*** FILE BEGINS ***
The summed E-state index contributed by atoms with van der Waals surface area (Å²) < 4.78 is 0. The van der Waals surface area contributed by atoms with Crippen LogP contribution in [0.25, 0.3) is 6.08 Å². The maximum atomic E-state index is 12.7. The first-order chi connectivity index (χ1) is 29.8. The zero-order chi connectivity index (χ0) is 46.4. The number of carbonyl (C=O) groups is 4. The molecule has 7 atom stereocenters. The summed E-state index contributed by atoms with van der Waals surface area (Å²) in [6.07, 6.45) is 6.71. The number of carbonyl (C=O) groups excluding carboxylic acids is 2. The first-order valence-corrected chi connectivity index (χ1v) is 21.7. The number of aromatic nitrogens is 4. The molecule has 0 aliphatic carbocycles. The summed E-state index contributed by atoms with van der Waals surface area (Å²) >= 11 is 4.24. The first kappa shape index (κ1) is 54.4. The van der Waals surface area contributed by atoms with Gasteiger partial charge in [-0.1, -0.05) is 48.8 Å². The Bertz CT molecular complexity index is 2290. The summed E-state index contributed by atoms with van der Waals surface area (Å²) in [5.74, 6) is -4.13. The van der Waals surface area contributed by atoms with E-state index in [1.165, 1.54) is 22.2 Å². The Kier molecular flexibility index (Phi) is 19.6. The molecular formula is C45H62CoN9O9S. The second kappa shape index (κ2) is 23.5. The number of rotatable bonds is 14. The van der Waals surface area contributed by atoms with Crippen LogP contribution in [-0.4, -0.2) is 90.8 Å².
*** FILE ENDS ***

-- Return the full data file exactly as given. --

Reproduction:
The summed E-state index contributed by atoms with van der Waals surface area (Å²) < 4.78 is 0. The van der Waals surface area contributed by atoms with Crippen LogP contribution in [0.25, 0.3) is 6.08 Å². The maximum atomic E-state index is 12.7. The first-order chi connectivity index (χ1) is 29.8. The zero-order chi connectivity index (χ0) is 46.4. The number of carbonyl (C=O) groups is 4. The molecule has 7 atom stereocenters. The summed E-state index contributed by atoms with van der Waals surface area (Å²) in [6.07, 6.45) is 6.71. The number of carbonyl (C=O) groups excluding carboxylic acids is 2. The first-order valence-corrected chi connectivity index (χ1v) is 21.7. The number of aromatic nitrogens is 4. The molecule has 0 aliphatic carbocycles. The summed E-state index contributed by atoms with van der Waals surface area (Å²) >= 11 is 4.24. The first kappa shape index (κ1) is 54.4. The van der Waals surface area contributed by atoms with Gasteiger partial charge in [-0.1, -0.05) is 48.8 Å². The Bertz CT molecular complexity index is 2290. The summed E-state index contributed by atoms with van der Waals surface area (Å²) in [5.74, 6) is -4.13. The van der Waals surface area contributed by atoms with E-state index in [1.165, 1.54) is 22.2 Å². The Kier molecular flexibility index (Phi) is 19.6. The molecular formula is C45H62CoN9O9S. The second kappa shape index (κ2) is 23.5. The number of rotatable bonds is 14. The van der Waals surface area contributed by atoms with Crippen LogP contribution in [-0.4, -0.2) is 90.8 Å².